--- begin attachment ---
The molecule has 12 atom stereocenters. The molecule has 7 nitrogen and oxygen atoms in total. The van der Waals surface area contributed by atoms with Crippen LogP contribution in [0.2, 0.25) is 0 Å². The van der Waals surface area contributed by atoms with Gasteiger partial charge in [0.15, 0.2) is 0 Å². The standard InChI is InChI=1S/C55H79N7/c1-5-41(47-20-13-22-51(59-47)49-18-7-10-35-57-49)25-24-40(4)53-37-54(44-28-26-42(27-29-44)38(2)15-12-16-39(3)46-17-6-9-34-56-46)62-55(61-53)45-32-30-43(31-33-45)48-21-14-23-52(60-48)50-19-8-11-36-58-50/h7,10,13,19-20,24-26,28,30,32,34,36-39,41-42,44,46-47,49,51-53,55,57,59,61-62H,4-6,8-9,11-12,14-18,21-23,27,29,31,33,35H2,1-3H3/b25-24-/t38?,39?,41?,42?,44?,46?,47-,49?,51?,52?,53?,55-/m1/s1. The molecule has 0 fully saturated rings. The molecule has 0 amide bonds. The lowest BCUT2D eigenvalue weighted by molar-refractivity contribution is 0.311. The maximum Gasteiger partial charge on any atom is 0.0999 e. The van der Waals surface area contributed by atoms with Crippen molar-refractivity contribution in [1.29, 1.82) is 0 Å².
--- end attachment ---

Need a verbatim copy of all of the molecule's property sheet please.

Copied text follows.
The molecule has 12 atom stereocenters. The molecule has 7 nitrogen and oxygen atoms in total. The van der Waals surface area contributed by atoms with Crippen LogP contribution in [0.2, 0.25) is 0 Å². The van der Waals surface area contributed by atoms with Gasteiger partial charge in [0.15, 0.2) is 0 Å². The standard InChI is InChI=1S/C55H79N7/c1-5-41(47-20-13-22-51(59-47)49-18-7-10-35-57-49)25-24-40(4)53-37-54(44-28-26-42(27-29-44)38(2)15-12-16-39(3)46-17-6-9-34-56-46)62-55(61-53)45-32-30-43(31-33-45)48-21-14-23-52(60-48)50-19-8-11-36-58-50/h7,10,13,19-20,24-26,28,30,32,34,36-39,41-42,44,46-47,49,51-53,55,57,59,61-62H,4-6,8-9,11-12,14-18,21-23,27,29,31,33,35H2,1-3H3/b25-24-/t38?,39?,41?,42?,44?,46?,47-,49?,51?,52?,53?,55-/m1/s1. The molecule has 0 fully saturated rings. The molecule has 0 amide bonds. The lowest BCUT2D eigenvalue weighted by molar-refractivity contribution is 0.311. The maximum Gasteiger partial charge on any atom is 0.0999 e. The van der Waals surface area contributed by atoms with Crippen molar-refractivity contribution in [1.29, 1.82) is 0 Å².